A smiling feline leads the way to two open clusters in Auriga
Auriga has a distinctive, if unremarkable shape. But it is punctuated by the bright star Capella, making the constellation easy to find and discern in the sky. Within the confines of the well-known shape are several open clusters. But they are just far enough away from bright stars that it takes a little bit of a star hop to reach them. This video shows how to find Messier 38 and NGC 1907 from the Cheshire Cat asterism in Auriga.
To top that off, Mercury isn't easy to see, even when it's best-placed. So the timing of when, where and what date to look is important. Check out the video above for all the details for spotting all 5 planets in the coming weeks.
Here's a step-by-step written guide to the planets - it includes a sheet you can print and take with you when you go to find these objects in the sky.
It seems like the Moon should occult bright stars all the time, but there's a lot of space between the stars, so it often misses. But on Jan 19 (evening U.S./Canada) / Jan 20 (western Europe) the Moon will occult - or cover - the first magnitude star Aldebaran. In the video above, Dave talks about features that can be seen on the Moon right around this time.
Here's that Jan 19/20 lunar graphic.
Also, Comet Catalina is moving it's way north, and will be above Polaris in a couple of weeks. Watch where the 6th magnitude fuzzball is going in the sky. Here's a chart to help you track its progress through the end of January.
The Hyades in Taurus is incredibly easy to find: Locate Aldebaran in Taurus, and the naked eye stars nearby are the Hyades! Or are they? There's more to that story - find out just how far the Hyades extends beyond that simple large "V" shape - and - learn where another nearby open cluster lurks that can be found from the "throat" of the Hyades.
Messier 42, the Great Orion Nebula, understandably gets observed a lot. It's big, it's bright, for many, it's even colorful! But within a degree of this fantastic object, there are a half a dozen other objects that, if they weren't so close to M42, would be great targets to observe on their own. They just get overshadowed by the large nebula's awesomeness.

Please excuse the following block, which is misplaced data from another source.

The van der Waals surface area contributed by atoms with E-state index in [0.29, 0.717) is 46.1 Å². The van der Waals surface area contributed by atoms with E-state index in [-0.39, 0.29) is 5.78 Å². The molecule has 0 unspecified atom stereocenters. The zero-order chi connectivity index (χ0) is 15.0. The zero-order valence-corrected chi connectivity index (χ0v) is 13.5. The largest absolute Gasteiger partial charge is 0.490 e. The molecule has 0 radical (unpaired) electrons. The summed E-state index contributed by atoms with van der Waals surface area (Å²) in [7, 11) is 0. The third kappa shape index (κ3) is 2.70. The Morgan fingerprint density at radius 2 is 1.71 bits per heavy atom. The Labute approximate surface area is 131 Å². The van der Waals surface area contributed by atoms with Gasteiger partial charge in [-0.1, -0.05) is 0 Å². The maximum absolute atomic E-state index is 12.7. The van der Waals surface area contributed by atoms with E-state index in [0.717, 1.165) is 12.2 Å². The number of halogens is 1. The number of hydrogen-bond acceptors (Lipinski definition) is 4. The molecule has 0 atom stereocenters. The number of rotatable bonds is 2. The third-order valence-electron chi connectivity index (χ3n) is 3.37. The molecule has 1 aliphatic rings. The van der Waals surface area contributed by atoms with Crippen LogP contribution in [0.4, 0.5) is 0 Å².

But when you're done taking in the giant cloud of dust and gas, check out these other sights: NGC1981, M43, 42 & 45 Orionis, Iota Orionis, Struve 747 and Struve 745. They're well worth a tiny change in direction of your telescope and the minor adjustment of your eye's attention.
So you got a new telescope for Christmas, or perhaps some new astro-accessories. What to view first? Here's a few old friends to seasoned observers, but make perfect "Here's what to view first" for beginners. This video shows how to find them and how to get started observing.
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I talk about dark sky friendly lighting fixtures a lot - I mention them in most every video, in fact. But what are they? Find various types of dark sky friendly lighting fixtures here, or try these lighting manufacturers - and if you still have trouble locating them, contact me.
NEW AS OF JANUARY 2013: The U.S.-based home improvement store Lowes now carries dark sky friendly lighting with the IDA seal of approval - look for them in your store. Got a neighbor with a light shining in your bedroom or window somewhere in your home? Here's how to approach neighbors about poorly shielded lighting. You can also find the silver-crown light bulbs highlighted in previous "Dark Sky Facts" from these online retailers:
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The Ultimate Beginner's Guide to Telescopes and Amateur Astronomy
Eyes on the Sky reviews
How to view the Sun safely
Past Eyes on the Sky weekly astronomy videos
Dark skies organizations
International Dark Sky Association
Campaign for Dark Skies (U.K.)
Illinois Coalition for Responsible Outdoor Lighting
Artificial Light at Night Database
Dark Sky Friendly Approved Lighting Fixtures